Commodity prices soared for several years until collapsing over the last couple of years. The puzzle has been why prices soared. Was it manipulation? Cartels? Insiders and speculators? There’s an interesting paper digested in FTAlphaville blog that makes a good case. It says the price signals of the commodity markets were distorted. Investors in other assets (housing and stocks) were looking for other places to put their money and selected commodities for a chunk of it. This appeared to increase the demand for commodities. The demand wasn’t from users of the commodities but from investors and those trying to securitize them. Eventually the market corrected, but the influx of new investment money temporarily distorted prices and confused suppliers.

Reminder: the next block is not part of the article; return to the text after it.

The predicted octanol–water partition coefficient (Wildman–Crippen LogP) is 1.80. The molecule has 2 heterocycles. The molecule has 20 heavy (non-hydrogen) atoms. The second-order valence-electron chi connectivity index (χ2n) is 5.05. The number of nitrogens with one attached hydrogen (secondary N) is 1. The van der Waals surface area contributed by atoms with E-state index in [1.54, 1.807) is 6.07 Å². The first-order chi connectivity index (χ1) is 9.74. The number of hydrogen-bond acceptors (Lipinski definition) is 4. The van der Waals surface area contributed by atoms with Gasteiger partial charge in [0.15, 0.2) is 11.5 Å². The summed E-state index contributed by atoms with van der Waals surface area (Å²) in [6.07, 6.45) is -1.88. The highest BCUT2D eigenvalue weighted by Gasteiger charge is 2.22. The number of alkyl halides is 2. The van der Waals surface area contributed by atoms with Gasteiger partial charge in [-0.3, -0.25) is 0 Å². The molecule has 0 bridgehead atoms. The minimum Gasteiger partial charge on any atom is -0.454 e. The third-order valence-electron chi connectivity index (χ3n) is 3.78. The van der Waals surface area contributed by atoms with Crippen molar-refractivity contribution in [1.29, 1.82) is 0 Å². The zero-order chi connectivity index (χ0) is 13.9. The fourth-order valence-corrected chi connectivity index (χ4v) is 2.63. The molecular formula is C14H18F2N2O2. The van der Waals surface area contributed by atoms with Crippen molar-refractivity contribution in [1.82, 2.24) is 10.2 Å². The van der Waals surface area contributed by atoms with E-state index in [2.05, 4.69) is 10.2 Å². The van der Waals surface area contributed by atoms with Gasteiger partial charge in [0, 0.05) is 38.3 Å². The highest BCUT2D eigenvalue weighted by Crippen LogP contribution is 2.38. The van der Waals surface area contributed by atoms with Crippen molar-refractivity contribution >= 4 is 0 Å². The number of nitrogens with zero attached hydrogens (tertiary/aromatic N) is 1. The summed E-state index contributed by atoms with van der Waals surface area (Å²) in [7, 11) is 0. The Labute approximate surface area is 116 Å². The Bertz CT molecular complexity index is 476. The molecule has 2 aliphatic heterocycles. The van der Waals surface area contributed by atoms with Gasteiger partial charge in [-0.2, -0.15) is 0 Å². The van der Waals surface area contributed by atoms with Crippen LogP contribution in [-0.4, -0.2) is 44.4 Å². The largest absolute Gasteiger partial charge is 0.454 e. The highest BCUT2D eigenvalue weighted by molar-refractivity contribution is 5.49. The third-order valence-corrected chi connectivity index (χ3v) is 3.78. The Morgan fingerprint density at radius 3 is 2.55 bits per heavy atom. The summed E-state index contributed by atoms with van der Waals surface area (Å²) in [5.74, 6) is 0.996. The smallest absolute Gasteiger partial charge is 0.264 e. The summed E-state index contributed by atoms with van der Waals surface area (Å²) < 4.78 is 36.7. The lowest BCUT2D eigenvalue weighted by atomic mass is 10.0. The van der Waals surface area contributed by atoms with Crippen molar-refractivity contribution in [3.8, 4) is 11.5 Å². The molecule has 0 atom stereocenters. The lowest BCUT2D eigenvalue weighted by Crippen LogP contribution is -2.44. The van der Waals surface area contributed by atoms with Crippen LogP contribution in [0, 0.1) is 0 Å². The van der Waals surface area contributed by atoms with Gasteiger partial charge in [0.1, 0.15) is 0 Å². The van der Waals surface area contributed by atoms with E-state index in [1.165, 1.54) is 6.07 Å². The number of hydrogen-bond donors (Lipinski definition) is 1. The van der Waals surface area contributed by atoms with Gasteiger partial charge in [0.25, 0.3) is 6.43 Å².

So while speculative inflows don’t necessarily stop supply and demand balancing in the end, they can delay or obscure the price balancing process in such a way that distorts the market for longer and makes it more volatile.
A similar argument can be made today about prime housing stock. Are prices really rising because of a lack of supply? Or are they rising in response to financial collateral needs, which are disguising the real-world demand destruction that is taking place at those price levels.
If there are lessons to be learned from 2008, it’s that if and when the encumbered stock is unencumbered and/or if additional supply (created to cater to what was construed to be real world demand but is really financial demand) hits the market in a way that shows up a slew of empty property inventory, prices could collapse much in the same way.
For now, just like in 2008 with commodities, we are still being mislead by the idea that emerging market (and especially Chinese) demand will keep prices supported no matter what. We are also failing to grasp the difference between real end-user demand and financial collateral demand, and why it is so important in determining fair value.